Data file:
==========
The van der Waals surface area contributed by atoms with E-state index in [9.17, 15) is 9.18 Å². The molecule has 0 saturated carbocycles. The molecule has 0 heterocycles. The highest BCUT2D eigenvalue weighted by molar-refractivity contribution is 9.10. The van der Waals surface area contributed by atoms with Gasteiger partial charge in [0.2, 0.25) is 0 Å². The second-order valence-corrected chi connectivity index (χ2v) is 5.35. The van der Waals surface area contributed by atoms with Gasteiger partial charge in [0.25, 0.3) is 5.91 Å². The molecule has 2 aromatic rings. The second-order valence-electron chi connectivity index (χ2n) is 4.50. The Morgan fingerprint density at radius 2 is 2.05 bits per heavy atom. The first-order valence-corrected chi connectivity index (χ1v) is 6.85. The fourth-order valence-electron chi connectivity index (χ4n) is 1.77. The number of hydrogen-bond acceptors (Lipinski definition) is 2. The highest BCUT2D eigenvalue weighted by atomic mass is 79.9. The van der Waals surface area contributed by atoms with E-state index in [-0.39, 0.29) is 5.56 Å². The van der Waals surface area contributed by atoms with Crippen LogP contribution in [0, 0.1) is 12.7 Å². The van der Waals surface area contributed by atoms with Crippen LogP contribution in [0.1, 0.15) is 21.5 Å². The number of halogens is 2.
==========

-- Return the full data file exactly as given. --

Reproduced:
The van der Waals surface area contributed by atoms with E-state index in [9.17, 15) is 9.18 Å². The molecule has 0 saturated carbocycles. The molecule has 0 heterocycles. The highest BCUT2D eigenvalue weighted by molar-refractivity contribution is 9.10. The van der Waals surface area contributed by atoms with Gasteiger partial charge in [0.2, 0.25) is 0 Å². The second-order valence-corrected chi connectivity index (χ2v) is 5.35. The van der Waals surface area contributed by atoms with Gasteiger partial charge in [0.25, 0.3) is 5.91 Å². The molecule has 2 aromatic rings. The second-order valence-electron chi connectivity index (χ2n) is 4.50. The Morgan fingerprint density at radius 2 is 2.05 bits per heavy atom. The first-order valence-corrected chi connectivity index (χ1v) is 6.85. The fourth-order valence-electron chi connectivity index (χ4n) is 1.77. The number of hydrogen-bond acceptors (Lipinski definition) is 2. The highest BCUT2D eigenvalue weighted by atomic mass is 79.9. The van der Waals surface area contributed by atoms with E-state index in [-0.39, 0.29) is 5.56 Å². The van der Waals surface area contributed by atoms with Crippen LogP contribution in [0, 0.1) is 12.7 Å². The van der Waals surface area contributed by atoms with Crippen LogP contribution in [0.1, 0.15) is 21.5 Å². The number of halogens is 2.